Other times the forecasts are very mild such as: “The company will be able to sell its assets in the near future for the amounts described in the balance sheet.”

Still other times the forecasts are highly problematical such as in intrinsic value DCF methods: “The growth rate of free cash flow out to infinity will be 3%.” or “The discount rate out to infinity will be 12%.”

In fact, the whole idea of investing is to do something with the anticipation of a particular outcome or range of outcomes in the future. (Of course, for investing I don’t mean forecasts in the usual sense. Rather I mean in the sense of forecasting that a particular level will be reached or better. Also, sometimes the forecasts are implicit and hidden, rather than being explicit. But this is whole other topic.)

If you accept that investing involves making forecasts, then we have to decide what we are going to forecast and for how long. Also, to make these forecasts, of course all we have available is current and historical information. So we have to use this information in the best way that we can. I mostly base my calculations as ultimately heading towards projections about earnings (more particularly, earnings per share).

But, expanding on what I said for an earlier question, for most companies I do not know how to forecast earnings with any reliability. Fortunately, for a few companies because of modest debt levels, stability of growth of sales and earnings, economic moat, quality management, and so on, I think that it is possible to set out steps to be able to make statements with reasonable confidence. These are statements such as it is likely that the earnings will grow by at least a certain rate over some specified reasonable time span.

Also, at certain times the market may only be willing to pay a lower price for these earnings. Again, at times I believe that it is possible to make statements such as it is likely that the market will pay a certain level for these earnings at some specified period in the future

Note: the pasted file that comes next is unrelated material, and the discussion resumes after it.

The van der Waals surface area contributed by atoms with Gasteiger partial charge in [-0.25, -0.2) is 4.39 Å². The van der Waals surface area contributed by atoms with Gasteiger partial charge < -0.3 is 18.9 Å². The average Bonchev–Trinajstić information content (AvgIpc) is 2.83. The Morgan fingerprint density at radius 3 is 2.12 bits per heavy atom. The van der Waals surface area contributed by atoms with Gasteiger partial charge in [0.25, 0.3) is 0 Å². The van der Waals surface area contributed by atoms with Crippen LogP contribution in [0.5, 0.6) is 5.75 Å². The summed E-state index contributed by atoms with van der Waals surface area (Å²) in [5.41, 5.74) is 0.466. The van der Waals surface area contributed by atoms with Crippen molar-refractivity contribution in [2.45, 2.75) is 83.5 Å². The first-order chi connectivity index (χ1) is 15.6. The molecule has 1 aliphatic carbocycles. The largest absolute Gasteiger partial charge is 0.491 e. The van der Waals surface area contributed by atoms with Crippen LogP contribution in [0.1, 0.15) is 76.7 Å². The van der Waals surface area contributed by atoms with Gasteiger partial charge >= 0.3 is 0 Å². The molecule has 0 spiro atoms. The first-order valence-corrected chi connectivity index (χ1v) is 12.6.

Of course, sometimes neither of these outcomes will come about. As you say: “Even the largest moats fall over a long enough time span.”

This is why I have crunched through very large databases over extended periods to check the methods. Also, I try not to rely on time spans that are too long. And having done all this, I introduce margins of safety calculated using computer algorithms.

Of course there are no guarantees. But all the assumptions are testable. And for me, at least, they provide a rational framework which has proved to be successful.

About the author:

Dr. Zen
Brian Zen, CFA, PhD, author of "Superinvestor Lecture Notes", serves as Chief Investment Strategist at Zenway Group, a New York-based registered investment advisory firm providing asset management services, training Certified Securities Appraisers (CSA), and teaching Graham-Buffett Value Investing. Previously, Brian served as vice president at JPMorgan Chase and portfolio manager at Prudential-Bache Securities and Janney Montgomery Scott, while teaching graduate-level investment analysis at St. John's University. Brian was a Bernard Baruch Fellow and graduated summa cum laude from Bernard M. Baruch College. He is also a graduate of Columbia University's executive program in value investing. Brian appreciates your feedback at: bzen@zenway.com

Visit Dr. Zen's Website


Rating: 3.9/5 (14 votes)

Comments

Lucia Wang
Lucia Wang - 3 years ago
Thanks, Dr. Price! I like your simple x times y math approach.